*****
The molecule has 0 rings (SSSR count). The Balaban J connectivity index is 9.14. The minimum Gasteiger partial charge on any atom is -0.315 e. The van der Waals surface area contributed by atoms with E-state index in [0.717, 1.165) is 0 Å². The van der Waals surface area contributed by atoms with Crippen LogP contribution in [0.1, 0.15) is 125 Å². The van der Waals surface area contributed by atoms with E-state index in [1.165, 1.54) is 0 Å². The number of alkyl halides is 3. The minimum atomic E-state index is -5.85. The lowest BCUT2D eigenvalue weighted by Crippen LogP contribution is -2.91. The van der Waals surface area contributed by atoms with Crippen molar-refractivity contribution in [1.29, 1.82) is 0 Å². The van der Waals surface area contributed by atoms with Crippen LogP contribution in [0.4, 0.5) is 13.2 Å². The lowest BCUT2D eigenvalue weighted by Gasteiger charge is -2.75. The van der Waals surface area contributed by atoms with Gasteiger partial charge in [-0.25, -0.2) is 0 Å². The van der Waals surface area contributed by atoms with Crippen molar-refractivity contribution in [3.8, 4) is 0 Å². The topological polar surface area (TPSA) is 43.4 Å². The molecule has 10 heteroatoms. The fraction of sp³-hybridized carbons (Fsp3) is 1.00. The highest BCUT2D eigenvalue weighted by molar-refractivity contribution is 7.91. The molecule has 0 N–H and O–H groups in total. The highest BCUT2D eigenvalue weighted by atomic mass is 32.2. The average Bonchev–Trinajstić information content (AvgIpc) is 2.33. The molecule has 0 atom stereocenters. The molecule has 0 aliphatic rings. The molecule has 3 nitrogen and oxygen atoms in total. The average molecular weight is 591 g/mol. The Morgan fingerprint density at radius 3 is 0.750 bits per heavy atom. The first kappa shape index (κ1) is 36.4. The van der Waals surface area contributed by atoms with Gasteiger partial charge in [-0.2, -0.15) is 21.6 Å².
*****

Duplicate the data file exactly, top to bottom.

The molecule has 0 rings (SSSR count). The Balaban J connectivity index is 9.14. The minimum Gasteiger partial charge on any atom is -0.315 e. The van der Waals surface area contributed by atoms with E-state index in [0.717, 1.165) is 0 Å². The van der Waals surface area contributed by atoms with Crippen LogP contribution in [0.1, 0.15) is 125 Å². The van der Waals surface area contributed by atoms with E-state index in [1.165, 1.54) is 0 Å². The number of alkyl halides is 3. The minimum atomic E-state index is -5.85. The lowest BCUT2D eigenvalue weighted by Crippen LogP contribution is -2.91. The van der Waals surface area contributed by atoms with Crippen molar-refractivity contribution in [1.29, 1.82) is 0 Å². The van der Waals surface area contributed by atoms with Crippen LogP contribution in [0.4, 0.5) is 13.2 Å². The lowest BCUT2D eigenvalue weighted by Gasteiger charge is -2.75. The van der Waals surface area contributed by atoms with Gasteiger partial charge in [-0.25, -0.2) is 0 Å². The van der Waals surface area contributed by atoms with Crippen molar-refractivity contribution in [3.8, 4) is 0 Å². The topological polar surface area (TPSA) is 43.4 Å². The molecule has 10 heteroatoms. The fraction of sp³-hybridized carbons (Fsp3) is 1.00. The highest BCUT2D eigenvalue weighted by molar-refractivity contribution is 7.91. The molecule has 0 N–H and O–H groups in total. The highest BCUT2D eigenvalue weighted by atomic mass is 32.2. The average Bonchev–Trinajstić information content (AvgIpc) is 2.33. The molecule has 0 atom stereocenters. The molecule has 0 aliphatic rings. The molecule has 3 nitrogen and oxygen atoms in total. The average molecular weight is 591 g/mol. The Morgan fingerprint density at radius 3 is 0.750 bits per heavy atom. The first kappa shape index (κ1) is 36.4. The van der Waals surface area contributed by atoms with Gasteiger partial charge in [-0.2, -0.15) is 21.6 Å².